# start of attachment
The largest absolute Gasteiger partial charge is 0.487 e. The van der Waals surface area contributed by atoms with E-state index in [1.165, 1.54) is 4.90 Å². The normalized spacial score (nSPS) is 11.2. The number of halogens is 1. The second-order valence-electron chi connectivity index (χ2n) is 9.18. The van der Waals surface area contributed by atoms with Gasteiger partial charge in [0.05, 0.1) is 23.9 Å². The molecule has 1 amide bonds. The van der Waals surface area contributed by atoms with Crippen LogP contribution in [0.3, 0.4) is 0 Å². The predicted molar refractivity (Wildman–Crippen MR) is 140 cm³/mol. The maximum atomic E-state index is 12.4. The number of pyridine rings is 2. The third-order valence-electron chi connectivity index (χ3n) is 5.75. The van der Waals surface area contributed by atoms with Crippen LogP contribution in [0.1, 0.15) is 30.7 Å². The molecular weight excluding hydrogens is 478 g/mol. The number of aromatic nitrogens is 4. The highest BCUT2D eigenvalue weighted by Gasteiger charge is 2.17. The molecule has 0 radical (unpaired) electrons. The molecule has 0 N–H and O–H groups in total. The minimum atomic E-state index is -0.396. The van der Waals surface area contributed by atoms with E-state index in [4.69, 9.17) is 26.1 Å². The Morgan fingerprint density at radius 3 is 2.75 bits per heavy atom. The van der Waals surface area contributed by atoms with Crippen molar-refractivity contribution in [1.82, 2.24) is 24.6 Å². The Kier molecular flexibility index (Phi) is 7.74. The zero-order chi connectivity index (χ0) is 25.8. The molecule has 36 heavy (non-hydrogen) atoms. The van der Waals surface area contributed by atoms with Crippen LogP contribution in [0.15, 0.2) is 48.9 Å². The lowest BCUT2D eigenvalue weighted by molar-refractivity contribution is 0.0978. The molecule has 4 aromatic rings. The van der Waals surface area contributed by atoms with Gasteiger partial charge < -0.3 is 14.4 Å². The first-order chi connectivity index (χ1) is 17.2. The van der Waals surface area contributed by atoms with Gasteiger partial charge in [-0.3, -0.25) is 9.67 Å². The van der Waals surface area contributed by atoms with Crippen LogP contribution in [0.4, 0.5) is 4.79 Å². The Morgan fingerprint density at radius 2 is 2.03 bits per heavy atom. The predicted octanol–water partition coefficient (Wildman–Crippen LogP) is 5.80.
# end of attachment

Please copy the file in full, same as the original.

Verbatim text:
The largest absolute Gasteiger partial charge is 0.487 e. The van der Waals surface area contributed by atoms with E-state index in [1.165, 1.54) is 4.90 Å². The normalized spacial score (nSPS) is 11.2. The number of halogens is 1. The second-order valence-electron chi connectivity index (χ2n) is 9.18. The van der Waals surface area contributed by atoms with Gasteiger partial charge in [0.05, 0.1) is 23.9 Å². The molecule has 1 amide bonds. The van der Waals surface area contributed by atoms with Crippen LogP contribution in [0.3, 0.4) is 0 Å². The predicted molar refractivity (Wildman–Crippen MR) is 140 cm³/mol. The maximum atomic E-state index is 12.4. The number of pyridine rings is 2. The third-order valence-electron chi connectivity index (χ3n) is 5.75. The van der Waals surface area contributed by atoms with Crippen LogP contribution in [0.1, 0.15) is 30.7 Å². The molecular weight excluding hydrogens is 478 g/mol. The number of aromatic nitrogens is 4. The highest BCUT2D eigenvalue weighted by Gasteiger charge is 2.17. The molecule has 0 radical (unpaired) electrons. The molecule has 0 N–H and O–H groups in total. The minimum atomic E-state index is -0.396. The van der Waals surface area contributed by atoms with E-state index in [4.69, 9.17) is 26.1 Å². The Morgan fingerprint density at radius 3 is 2.75 bits per heavy atom. The van der Waals surface area contributed by atoms with Crippen molar-refractivity contribution in [1.82, 2.24) is 24.6 Å². The Kier molecular flexibility index (Phi) is 7.74. The zero-order chi connectivity index (χ0) is 25.8. The molecule has 36 heavy (non-hydrogen) atoms. The van der Waals surface area contributed by atoms with Crippen LogP contribution in [0.15, 0.2) is 48.9 Å². The lowest BCUT2D eigenvalue weighted by molar-refractivity contribution is 0.0978. The molecule has 4 aromatic rings. The van der Waals surface area contributed by atoms with Gasteiger partial charge < -0.3 is 14.4 Å². The first-order chi connectivity index (χ1) is 17.2. The van der Waals surface area contributed by atoms with Gasteiger partial charge in [-0.3, -0.25) is 9.67 Å². The van der Waals surface area contributed by atoms with Crippen LogP contribution in [0.4, 0.5) is 4.79 Å². The Morgan fingerprint density at radius 2 is 2.03 bits per heavy atom. The predicted octanol–water partition coefficient (Wildman–Crippen LogP) is 5.80.